Measure H funds will pay for emergency shelter for homeless women
By Gary Walker
New strategies by the joint Los Angeles city/county for providing housing to the growing homeless population include finding “bridge housing” for people as quickly as possible.
Bridge housing is defined as housing that provides service-intensive emergency housing with the goal of placing individuals in permanent housing as quickly as possible. To that end, county leaders will soon be creating new emergency housing for homeless women using funds provided by Measure H, a 2016 county initiative that is expected to raise $355 million annually through a half-cent sales tax.
On Oct. 3, the Los Angeles Board of Supervisors voted unanimously to transform the Sylmar Armory into an emergency winter shelter for women, who authorities say make up a third of the county’s homeless population.
“We are taking a significant step forward with this new program. Only 17% of emergency shelter beds are dedicated for women and yet women represent nearly twice that percentage of people experiencing homelessness. Women desperately need housing and services,” said motion co-sponsor Third District Supervisor Sheila Kuehl, who represents Venice and Santa Monica.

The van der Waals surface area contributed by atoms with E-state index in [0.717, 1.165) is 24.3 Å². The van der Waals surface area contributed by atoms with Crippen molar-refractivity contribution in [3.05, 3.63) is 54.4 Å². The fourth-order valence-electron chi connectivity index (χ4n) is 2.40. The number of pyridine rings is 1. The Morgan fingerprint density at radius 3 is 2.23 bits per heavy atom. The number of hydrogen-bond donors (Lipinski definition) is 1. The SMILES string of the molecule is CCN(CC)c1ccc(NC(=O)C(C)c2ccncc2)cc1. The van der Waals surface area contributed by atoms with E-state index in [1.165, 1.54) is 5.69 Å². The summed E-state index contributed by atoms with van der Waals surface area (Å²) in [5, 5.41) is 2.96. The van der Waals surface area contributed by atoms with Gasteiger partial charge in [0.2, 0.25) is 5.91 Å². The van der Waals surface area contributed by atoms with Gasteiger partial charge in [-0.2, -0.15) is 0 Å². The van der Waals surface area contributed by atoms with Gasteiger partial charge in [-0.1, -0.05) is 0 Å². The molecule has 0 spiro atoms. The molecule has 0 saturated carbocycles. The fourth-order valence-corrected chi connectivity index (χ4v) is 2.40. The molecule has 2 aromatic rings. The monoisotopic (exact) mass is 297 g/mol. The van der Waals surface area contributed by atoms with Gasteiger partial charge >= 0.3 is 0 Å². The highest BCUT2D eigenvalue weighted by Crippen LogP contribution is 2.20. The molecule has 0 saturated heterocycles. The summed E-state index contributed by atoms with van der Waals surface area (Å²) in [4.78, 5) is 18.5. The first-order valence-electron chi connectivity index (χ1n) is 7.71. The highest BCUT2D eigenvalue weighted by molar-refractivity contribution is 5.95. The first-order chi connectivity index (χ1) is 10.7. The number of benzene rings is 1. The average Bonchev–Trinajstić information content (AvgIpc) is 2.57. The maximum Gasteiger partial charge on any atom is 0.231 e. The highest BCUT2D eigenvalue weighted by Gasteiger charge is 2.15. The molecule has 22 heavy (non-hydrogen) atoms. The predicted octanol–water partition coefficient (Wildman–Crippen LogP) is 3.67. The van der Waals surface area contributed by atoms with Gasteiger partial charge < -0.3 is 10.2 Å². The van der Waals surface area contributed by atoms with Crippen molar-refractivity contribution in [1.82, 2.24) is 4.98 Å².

Kuehl hopes the model used in Sylmar can be replicated throughout the county, including Venice, where there are nearly 1,200 people without homes, according to the 2017 Homeless Count.
Homelessness among women in Los Angeles County has increased 70% since 2009, according to Los Angeles Homeless Services Authority officials. The 2017 count shows there was an increase of 16 % from last year.
The authority’s commission created an ad hoc committee to explore the reasons surrounding the increase. Domestic violence, human trafficking, mental illness and substance abuse were among the key contributors to more women winding up on the streets, according to the commission’s findings.
Westside social service providers are encouraged about the Measure H spending on bridge housing.
“In the most effective bridge housing model, they allow the people to stay so that they can focus on vocational training and education,” said St. Joseph Center Executive Director Va’ Lecia Adams Kellum.
The Venice nonprofit has increased the number of its street outreach program to four teams and is hoping for additional funding from Measure H to reach struggling women and families.
“This way we can touch more people and get them into rapid rehousing or bridge housing, hopefully sooner than we’ve been able to. This funding is coming at the right time,” said Adams Kellum.
Santa Monica–based the People Concern said finding buildings that are habitable is one of the roadblocks that governments and nonprofits often encounter when they want to build housing for the homeless.
“We need to look at opportunities with adaptive reuse properties as long as there are no environmental hazards because those can get expensive. The challenge is that we don’t have a lot of underutilized housing in Los Angeles County,” noted John Maceri, executive director of the People Concern. Another hurdle is the price of real estate, especially on the Westside, Maceri added.